On May 7, 2021, class claims were filed in federal court in the Southern District of Florida against superstore Costco Wholesale Corporation (“Costco”), alleging that the retail giant intentionally misled consumers as to the details of its Interstate Battery Warranty.
On May 2, 2021, class claims were filed in federal court in the Southern District of New York against Nestlé Waters North America, Inc. (“Nestlé”) alleging that the company actively misled consumers as to the true ingredients of its Poland Spring brand sparkling water.
On April 30, 2021, class claims were filed in federal court in the Central District of California by a group of investors against Volkswagen AG, Volkswagen Group of America Inc. (“VWoA”) and two of the company’s executives, CEO Scott Keogh and Volkswagen head of communications, Mark Gillies, concerning the automaker’s poorly planned April Fools prank in which it announced its intention to change its name to Voltswagen.
On April 16, 2021, the Judicial Panel on Multidistrict Litigation (“JPML”) issued a transfer order centralizing all litigations alleging that All-Clad’s multi-ply stainless-steel cookware was deceptively marketed to consumers as dishwasher safe, be transferred to the Western District of Pennsylvania under federal court Judge J. Nicholas Ranjan.
On April 27, 2021, class claims were filed in federal court in the Northern District of California against tech giant Google LLC (“Google”) alleging that the COVID-19 contact tracing technology the company co-created with Apple has exposed users’ private personal and medical information. The suit claims that the sensitive data was retrievable by numerous third parties, and also by other contact tracing app users who were within a certain proximity of a fellow user.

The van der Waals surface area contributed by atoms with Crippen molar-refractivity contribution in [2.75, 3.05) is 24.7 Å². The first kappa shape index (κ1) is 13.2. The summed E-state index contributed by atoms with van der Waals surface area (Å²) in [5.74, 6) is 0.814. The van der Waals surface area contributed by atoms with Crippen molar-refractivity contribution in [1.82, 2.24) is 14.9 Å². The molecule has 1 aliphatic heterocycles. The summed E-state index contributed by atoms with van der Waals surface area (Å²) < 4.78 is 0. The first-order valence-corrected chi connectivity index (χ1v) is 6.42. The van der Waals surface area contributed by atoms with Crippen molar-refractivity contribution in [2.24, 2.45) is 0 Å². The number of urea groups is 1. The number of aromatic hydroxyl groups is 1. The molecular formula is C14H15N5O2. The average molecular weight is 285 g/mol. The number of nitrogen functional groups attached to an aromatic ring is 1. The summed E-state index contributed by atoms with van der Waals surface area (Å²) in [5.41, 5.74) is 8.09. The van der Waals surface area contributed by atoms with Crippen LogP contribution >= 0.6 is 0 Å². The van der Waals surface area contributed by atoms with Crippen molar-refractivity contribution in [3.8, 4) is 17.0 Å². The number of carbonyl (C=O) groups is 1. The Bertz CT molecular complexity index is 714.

Returning to the office, employee vaccinations, flextime—these are all considerations facing contingency-fee firms as the U.S. looks toward a gradual return to some semblance of pre-pandemic life. We recently spoke to Matthew Haynie, Esq. of Forester Haynie about his views on how the pandemic has impacted his firm operations and what he sees the future looking like.
CFS: As we pass the one-year mark of COVID-19 regulations and closures impacting the court system, how has your firm changed in the last 12 months?
On April 19, 2021, class claims were filed in federal court in the Northern District of Illinois against popular convenience baked goods company, Sara Lee Frozen Bakery (“Sara Lee”), alleging that the company engaged in deceptive, unfair and false merchandising practices regarding its popular All Butter Pound Cake (the “product”).
On April 15, 2021, class claims were filed in federal court in the Eastern District of California against Victoria’s Secret Stores LLC (“Victoria’s Secret”) and its parent company, L Brands Inc., by a group of employees who alleged that they were denied payment for all hours worked because of company compelled temperature screenings while off the clock.